Different countries have their own payment preferences, such as bank transfers or cash on delivery instead of credit cards. Merchants who can process multiple payment options — and do so securely — give customers more choices and increased confidence in payment security.

  1. Use Only Trusted Shipping Methods

It’s important to research the preferred local delivery services and ensuring they comply with customs documentation and other country-specific regulations.

  1. Operate in Compliance With Local Laws and Regulations

These can vary significantly from country to country, so merchants should work with local professionals to ensure their e-commerce sites comply with local laws and understand the penalties for noncompliance.

  1. Be Transparent About How Personal Data Will be Used

According to a Janrain survey, 77% of buyers have an increased trust in merchants that are clear about how they use sensitive customer data to improve their online experience.

  1. Make Store Policies Easy to Find

Customers want to know return, shipping and exchange policies before they make a purchase. Make policies easy to find and understand, otherwise, you risk losing customers during the checkout process.

  1. Offer Multiple Ways to Contact Customer Service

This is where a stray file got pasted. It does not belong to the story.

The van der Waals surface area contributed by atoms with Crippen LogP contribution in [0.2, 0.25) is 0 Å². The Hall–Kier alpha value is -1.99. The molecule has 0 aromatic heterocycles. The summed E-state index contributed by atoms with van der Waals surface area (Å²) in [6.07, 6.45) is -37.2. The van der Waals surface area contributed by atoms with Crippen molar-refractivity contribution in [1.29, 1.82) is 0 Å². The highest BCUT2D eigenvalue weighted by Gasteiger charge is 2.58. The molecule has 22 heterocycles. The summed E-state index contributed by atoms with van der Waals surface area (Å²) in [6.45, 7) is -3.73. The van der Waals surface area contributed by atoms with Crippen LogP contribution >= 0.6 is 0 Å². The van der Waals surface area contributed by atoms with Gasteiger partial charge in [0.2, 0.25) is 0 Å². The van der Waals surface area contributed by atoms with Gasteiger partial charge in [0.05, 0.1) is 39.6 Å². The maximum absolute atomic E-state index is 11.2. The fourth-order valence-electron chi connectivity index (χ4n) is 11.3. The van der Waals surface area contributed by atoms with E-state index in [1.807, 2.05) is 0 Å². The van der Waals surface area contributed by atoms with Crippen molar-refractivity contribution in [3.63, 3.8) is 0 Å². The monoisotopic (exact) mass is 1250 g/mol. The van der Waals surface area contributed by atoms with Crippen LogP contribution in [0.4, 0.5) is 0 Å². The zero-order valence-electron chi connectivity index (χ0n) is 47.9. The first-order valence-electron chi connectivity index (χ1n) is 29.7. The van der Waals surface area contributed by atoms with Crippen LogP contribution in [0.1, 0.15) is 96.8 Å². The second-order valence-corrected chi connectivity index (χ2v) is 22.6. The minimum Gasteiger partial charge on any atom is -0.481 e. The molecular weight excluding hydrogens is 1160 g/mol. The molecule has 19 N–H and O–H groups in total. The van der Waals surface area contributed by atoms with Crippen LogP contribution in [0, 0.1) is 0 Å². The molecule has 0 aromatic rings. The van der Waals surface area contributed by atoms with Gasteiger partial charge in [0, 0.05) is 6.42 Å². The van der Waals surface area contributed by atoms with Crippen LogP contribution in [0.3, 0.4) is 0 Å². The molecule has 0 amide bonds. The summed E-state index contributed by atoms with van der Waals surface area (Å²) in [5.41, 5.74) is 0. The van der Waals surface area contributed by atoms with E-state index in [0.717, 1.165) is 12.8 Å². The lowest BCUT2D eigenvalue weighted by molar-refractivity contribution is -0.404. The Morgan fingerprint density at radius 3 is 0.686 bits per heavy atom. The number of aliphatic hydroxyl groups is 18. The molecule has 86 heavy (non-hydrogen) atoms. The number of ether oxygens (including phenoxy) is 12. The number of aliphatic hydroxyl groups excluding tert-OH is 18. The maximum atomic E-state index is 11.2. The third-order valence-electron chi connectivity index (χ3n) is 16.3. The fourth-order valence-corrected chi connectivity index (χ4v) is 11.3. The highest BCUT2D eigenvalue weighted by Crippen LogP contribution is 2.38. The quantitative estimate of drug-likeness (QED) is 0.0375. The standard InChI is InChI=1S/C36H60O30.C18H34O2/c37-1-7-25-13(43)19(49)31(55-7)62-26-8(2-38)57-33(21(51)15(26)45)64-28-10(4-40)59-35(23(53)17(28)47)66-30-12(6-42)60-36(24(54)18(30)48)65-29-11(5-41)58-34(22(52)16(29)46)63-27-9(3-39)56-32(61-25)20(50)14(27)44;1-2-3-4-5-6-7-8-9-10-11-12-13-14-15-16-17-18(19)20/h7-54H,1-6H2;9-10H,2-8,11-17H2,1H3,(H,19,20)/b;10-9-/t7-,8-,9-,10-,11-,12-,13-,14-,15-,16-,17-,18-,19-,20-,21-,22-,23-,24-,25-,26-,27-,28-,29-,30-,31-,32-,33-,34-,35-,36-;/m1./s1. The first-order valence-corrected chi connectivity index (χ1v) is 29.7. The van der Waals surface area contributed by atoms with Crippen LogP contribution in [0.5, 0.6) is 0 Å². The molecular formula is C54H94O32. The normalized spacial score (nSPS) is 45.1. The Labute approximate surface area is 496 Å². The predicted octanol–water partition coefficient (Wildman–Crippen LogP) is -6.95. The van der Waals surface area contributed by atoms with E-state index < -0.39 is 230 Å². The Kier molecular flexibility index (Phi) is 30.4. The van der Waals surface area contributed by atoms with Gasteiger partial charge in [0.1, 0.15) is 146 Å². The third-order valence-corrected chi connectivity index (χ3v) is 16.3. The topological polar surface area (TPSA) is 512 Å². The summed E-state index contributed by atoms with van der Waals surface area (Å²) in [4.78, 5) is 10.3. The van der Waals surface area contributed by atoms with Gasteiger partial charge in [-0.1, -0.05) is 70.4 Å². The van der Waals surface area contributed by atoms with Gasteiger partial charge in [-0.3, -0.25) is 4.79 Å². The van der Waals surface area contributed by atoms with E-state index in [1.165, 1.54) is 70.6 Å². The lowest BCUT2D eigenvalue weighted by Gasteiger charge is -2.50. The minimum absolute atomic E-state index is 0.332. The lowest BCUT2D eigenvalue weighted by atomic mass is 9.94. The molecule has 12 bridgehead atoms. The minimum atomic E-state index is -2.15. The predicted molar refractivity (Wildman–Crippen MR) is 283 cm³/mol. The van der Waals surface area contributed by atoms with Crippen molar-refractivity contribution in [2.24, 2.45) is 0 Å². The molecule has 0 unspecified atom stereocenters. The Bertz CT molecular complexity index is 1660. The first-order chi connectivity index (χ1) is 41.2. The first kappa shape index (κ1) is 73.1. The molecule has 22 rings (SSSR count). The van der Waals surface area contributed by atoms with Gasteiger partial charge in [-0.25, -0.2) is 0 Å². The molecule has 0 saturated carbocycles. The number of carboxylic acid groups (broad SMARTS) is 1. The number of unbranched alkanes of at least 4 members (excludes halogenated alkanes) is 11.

When customers have a question or concern, businesses should make it easy for customers to call, e-mail, submit web forms or chat. Providing genuine, helpful support encourages repeat business.

  1. Clearly Communicate Total Costs

Don’t wait until the last checkout step to give customers their total order price — that can lead to high checkout abandonment rates, revenue loss and a negative effect on your brand. Be clear early on about shipping options, total shipping costs and applicable discounts.

  1. Demonstrate Trustworthiness

Businesses should include on their e-commerce websites reviews, testimonials and positive press they’ve received about their products and services. This helps to build trust among new and existing customers.

Safely and Confidently Expand Into Cross-Border E-Commerce Markets

Cross-border e-commerce is a huge opportunity for internet retailers. But merchants must be prepared to safely enter new markets to grow their business. Following the 12 tips above and implementing a comprehensive fraud protection solution can give customers the assurance they need that transactions with your business are safe and secure.

Talk with a ClearSale credit card fraud analyst today to learn how our multilayered approach can help you build trust, increase revenue and safely expand into cross-border e-commerce markets.

Is a Fraud Managed Services Solution Right for Your Business?

Sarah Elizabeth Zilenovski

Sarah Elizabeth Zilenovski

Sarah is a Marketing Manager at Clearsale and has been with the company since 2012. During that time, she has developed deep knowledge about fraud prevention. She brings extensive expertise in planning, marketing, go-to-market strategy and sales experience, thanks to a background that spans financial planning, controlling and analysis. She previously spent 5 years with Proctor & Gamble, and she holds bachelor and master degrees in Business with great distinction from a top Brazilian business school.